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Id, Ego, Super Ego
Id, Ego, Super Ego
Id, Ego and Super Ego
Freud divides the human Psyche into three distinct parts; The id, the ego and the super ego.
The id contains all of our most basic animal and primitive impulses that demand satisfaction.
Has an urge, impulse, or desire so strong that it just had to be satisfied ever overpowered you? A new car, sexual desire, a dream job? The answer is probably a resounding "Yes!" Where does such desire come from? According to Freud, desire comes from the part of your personality called the
The id is a type of "container" that holds our desires and operates on the pleasure principle. Relentlessly driven by a force Freud called the
the collective energy of life's instincts and will to survive, the id must be satisfied!
But don't give the id a bad rap. Where would you be without desire? Your desire pushes you through life; it leads you to seek the things you need to survive. Without it we'd die, or at the very least, we'd be really boring! So keep in mind that a large part of your personality consists of your desires and your attempts to satisfy them.
Wouldn't it be nice if you could get everything you wanted, whenever and however you wanted it? Unfortunately, most of us know otherwise. We all know how frustrating it can be when a desire goes unmet or gets stifled. Well, you can blame your ego for that. The
is Freud's second mental apparatus of personality. The ego's main function is to mediate between the id's demands and the external world around us.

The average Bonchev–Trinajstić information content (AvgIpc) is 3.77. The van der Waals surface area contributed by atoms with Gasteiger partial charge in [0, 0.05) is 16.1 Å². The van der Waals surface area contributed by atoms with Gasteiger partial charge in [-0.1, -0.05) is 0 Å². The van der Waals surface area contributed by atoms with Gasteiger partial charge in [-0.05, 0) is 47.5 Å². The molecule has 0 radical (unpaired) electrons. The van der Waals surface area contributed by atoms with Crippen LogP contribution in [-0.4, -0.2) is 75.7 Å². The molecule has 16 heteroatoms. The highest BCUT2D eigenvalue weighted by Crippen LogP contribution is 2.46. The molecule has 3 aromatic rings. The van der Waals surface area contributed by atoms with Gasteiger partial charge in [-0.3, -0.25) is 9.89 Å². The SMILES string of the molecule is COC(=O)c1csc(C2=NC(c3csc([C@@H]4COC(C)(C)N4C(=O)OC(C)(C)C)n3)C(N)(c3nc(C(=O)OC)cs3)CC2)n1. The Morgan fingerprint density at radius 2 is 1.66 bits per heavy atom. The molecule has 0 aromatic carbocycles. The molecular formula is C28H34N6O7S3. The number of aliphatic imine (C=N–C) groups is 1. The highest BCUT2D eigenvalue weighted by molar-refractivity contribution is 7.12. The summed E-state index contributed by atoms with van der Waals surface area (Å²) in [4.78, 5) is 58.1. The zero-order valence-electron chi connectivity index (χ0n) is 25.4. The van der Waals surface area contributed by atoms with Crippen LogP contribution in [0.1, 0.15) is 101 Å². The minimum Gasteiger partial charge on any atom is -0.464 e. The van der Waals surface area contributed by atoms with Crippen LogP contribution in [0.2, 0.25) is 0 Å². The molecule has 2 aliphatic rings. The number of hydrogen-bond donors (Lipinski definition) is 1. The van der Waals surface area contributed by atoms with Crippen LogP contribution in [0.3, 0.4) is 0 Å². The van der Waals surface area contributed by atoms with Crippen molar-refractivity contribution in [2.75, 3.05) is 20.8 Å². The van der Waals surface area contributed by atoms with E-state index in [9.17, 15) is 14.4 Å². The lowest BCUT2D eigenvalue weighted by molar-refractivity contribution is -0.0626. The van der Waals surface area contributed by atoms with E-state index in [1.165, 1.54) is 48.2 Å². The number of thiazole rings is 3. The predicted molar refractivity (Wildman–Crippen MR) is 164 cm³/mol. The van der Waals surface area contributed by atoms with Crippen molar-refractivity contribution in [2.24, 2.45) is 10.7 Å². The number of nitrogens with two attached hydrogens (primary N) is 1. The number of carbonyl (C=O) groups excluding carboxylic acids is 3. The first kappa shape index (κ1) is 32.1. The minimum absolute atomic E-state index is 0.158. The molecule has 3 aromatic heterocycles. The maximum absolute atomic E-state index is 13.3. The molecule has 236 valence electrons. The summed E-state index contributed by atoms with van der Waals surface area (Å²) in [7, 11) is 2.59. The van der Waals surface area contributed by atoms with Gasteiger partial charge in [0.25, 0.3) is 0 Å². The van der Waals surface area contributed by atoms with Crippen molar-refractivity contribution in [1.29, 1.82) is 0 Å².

So far, it seems that, if it wasn't for reality, we would be a lot more satisfied. Even though the ego finds itself in conflict with the id, satisfaction is not abandoned. The ego is like a sports agent for a really talented athlete. Even though the athlete may demand a multimillion-dollar contract, the agent reminds him that he could price himself out of a job. So the ego negotiates with the id in order to get it what it wants without costing it too much in the long run. The ego accomplishes this important task by converting, diverting, and transforming the powerful forces of the id into more useful and realistic modes of satisfaction. It attempts to harness the id's power, regulating it in order to achieve satisfaction despite the limits of reality.
As if the ego's job wasn't hard enough, playing referee between the id and reality, its performance is under constant scrutiny by a relentless judge, the superego. While the ego negotiates with the id, trying to prevent another tantrum, the superego judges the performance.
is another name for your conscience. It expects your ego to be strong and effective in its struggles against the libido's force.
Usually, our conscience comes from our parents or a parental figure. As we grow, we internalize their standards, those same standards that make us feel so guilty when we tell a lie or cheat on our taxes. But does everyone have a conscience? There are certain people throughout history who have committed such horrible acts of violence that we sometimes wonder if they are void of conscience. How can serial killers such as Ted Bundy or Wayne Williams commit such horrible crimes? A strong bet is that they lack the basic capacity to feel guilt, so nothing really prevents them from acting out their violent fantasies.
A famous psychiatrist once said that evil men do what good men only dream of.
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